Microsoft tells UK it will license ‘Call of Duty’ to Sony for 10 years


LONDON, March 8 (Reuters) – Microsoft (MSFT.O) has announced that it will license Activision Blizzard’s (ATVI.O) “Call of Duty” (CoD) license to Sony for 10 years to address concerns raised by Britain over its $69 billion takeover of the games maker, according to a document released by the regulator.

Last month, Microsoft struck a similar deal with Nvidia Corp’s gaming platform NVDA.O, on the condition that it get the go-ahead for the hotly contested acquisition.

Microsoft chairman Brad Smith had said he hoped rival Sony – which has strongly opposed the takeover – would consider striking a similar deal.

Britain’s Competition and Markets Authority (CMA) said in February the deal could weaken the rivalry between Microsoft’s Xbox and Sony’s PlayStation, and stifle competition in cloud gaming.

He suggested structural solutions might be needed to ease his concerns, including divesting the business associated with “Call of Duty.”

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Sony, in its response to the CMA’s findings, said the set of solutions it would put forward protected all CoD players in Britain and offered substantial benefits to consumers and developers.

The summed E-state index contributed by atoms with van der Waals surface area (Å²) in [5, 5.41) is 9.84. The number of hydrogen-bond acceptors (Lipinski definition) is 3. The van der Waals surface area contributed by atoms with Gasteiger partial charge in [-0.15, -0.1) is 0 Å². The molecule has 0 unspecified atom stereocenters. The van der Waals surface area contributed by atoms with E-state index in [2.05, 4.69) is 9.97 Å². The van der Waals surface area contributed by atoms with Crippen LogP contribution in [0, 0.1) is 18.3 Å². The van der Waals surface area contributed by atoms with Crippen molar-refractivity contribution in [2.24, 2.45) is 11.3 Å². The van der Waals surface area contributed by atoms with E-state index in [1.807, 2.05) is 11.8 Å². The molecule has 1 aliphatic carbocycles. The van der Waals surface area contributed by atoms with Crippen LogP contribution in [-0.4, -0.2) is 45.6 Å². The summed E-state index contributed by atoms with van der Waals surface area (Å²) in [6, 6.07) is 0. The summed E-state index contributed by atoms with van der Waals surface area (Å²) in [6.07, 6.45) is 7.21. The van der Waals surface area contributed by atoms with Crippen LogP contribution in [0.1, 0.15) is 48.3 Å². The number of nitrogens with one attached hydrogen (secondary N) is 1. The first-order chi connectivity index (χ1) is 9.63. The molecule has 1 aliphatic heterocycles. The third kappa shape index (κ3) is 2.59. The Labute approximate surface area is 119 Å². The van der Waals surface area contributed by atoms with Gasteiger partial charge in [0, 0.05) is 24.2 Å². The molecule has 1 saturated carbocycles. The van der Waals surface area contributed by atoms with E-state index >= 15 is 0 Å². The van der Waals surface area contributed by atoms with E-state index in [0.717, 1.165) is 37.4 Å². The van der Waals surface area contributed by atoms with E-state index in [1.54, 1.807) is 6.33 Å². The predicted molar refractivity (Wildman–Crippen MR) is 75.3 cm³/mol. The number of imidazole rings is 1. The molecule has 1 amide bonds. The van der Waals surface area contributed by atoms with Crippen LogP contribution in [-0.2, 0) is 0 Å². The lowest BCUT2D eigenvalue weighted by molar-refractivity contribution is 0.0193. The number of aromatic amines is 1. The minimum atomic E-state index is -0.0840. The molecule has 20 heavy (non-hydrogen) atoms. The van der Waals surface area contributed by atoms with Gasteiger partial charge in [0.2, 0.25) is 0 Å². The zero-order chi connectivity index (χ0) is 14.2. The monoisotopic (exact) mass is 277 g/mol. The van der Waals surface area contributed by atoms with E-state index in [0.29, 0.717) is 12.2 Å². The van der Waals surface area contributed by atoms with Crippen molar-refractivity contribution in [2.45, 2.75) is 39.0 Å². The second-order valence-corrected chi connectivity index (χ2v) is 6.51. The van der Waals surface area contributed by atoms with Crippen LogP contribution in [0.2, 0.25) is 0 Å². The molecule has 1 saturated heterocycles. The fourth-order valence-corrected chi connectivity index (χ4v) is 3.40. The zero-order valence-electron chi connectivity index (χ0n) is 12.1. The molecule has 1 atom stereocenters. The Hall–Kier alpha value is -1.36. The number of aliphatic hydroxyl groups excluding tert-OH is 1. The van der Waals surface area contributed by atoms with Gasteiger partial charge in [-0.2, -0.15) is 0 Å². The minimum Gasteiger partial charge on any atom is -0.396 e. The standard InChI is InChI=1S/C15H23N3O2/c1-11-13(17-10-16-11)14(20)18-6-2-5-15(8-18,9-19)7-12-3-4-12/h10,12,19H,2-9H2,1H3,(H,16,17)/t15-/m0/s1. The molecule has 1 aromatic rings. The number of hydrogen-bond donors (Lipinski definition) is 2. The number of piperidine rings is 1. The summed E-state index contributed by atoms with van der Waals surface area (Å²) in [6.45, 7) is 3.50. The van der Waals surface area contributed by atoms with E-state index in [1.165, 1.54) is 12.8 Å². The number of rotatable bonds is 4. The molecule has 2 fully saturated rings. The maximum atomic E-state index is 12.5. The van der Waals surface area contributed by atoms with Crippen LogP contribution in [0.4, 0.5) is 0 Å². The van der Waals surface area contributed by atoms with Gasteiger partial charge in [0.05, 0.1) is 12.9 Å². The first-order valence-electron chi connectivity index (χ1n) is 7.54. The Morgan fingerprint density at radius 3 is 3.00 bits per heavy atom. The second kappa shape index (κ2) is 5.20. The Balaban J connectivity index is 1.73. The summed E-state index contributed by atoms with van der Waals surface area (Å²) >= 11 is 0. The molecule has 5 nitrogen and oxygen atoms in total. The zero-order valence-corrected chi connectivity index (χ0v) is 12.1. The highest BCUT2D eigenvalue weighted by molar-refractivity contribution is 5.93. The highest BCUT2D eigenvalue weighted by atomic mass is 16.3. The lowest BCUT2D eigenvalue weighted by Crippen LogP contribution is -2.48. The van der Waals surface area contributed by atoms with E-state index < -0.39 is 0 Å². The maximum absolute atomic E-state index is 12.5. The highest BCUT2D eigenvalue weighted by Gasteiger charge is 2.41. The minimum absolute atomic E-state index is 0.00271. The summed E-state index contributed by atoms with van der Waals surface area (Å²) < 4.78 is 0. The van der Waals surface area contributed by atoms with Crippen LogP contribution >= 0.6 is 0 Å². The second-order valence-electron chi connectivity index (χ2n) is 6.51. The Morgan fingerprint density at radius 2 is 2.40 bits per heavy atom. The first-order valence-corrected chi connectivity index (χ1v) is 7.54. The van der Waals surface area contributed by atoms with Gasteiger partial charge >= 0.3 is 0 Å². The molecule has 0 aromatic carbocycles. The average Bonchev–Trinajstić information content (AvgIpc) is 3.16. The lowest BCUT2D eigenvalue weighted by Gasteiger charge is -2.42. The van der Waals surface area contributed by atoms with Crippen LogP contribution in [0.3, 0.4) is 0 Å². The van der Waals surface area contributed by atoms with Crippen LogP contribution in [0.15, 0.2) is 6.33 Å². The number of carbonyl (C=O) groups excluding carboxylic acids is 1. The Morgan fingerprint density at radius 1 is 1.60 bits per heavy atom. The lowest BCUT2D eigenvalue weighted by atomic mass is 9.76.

“Microsoft offers a set of licensing solutions that (i) ensure parity between the PlayStation and Xbox platforms with respect to CoD and (ii) ensure wide availability of CoD and other Activision titles on game services in the cloud,” Microsoft said in the published document. Wednesday.

She added that she believes the criteria for the AMC to consider behavioral remedies, such as those proposed, have been met.

Sony, in its own submission to the CMA, rejected Microsoft’s proposals, saying the only way to preserve competition in consoles and cloud gaming was to block the deal or subject it to a structural remedy, such as force Microsoft to sell CoD.

The biggest gaming deal ever, announced in January last year, is the subject of intense scrutiny in the United States and Europe.

Microsoft is expected to gain EU antitrust approval with its offer of licensing deals to rivals, three people familiar with the matter told Reuters earlier this month, helping it clear a major hurdle.

The CMA will vote on the deal on April 22.

Reporting by Paul Sandle and Yadarisa Shabong; Editing by Kylie MacLellan and Mark Porter

Our standards: The Thomson Reuters Trust Principles.

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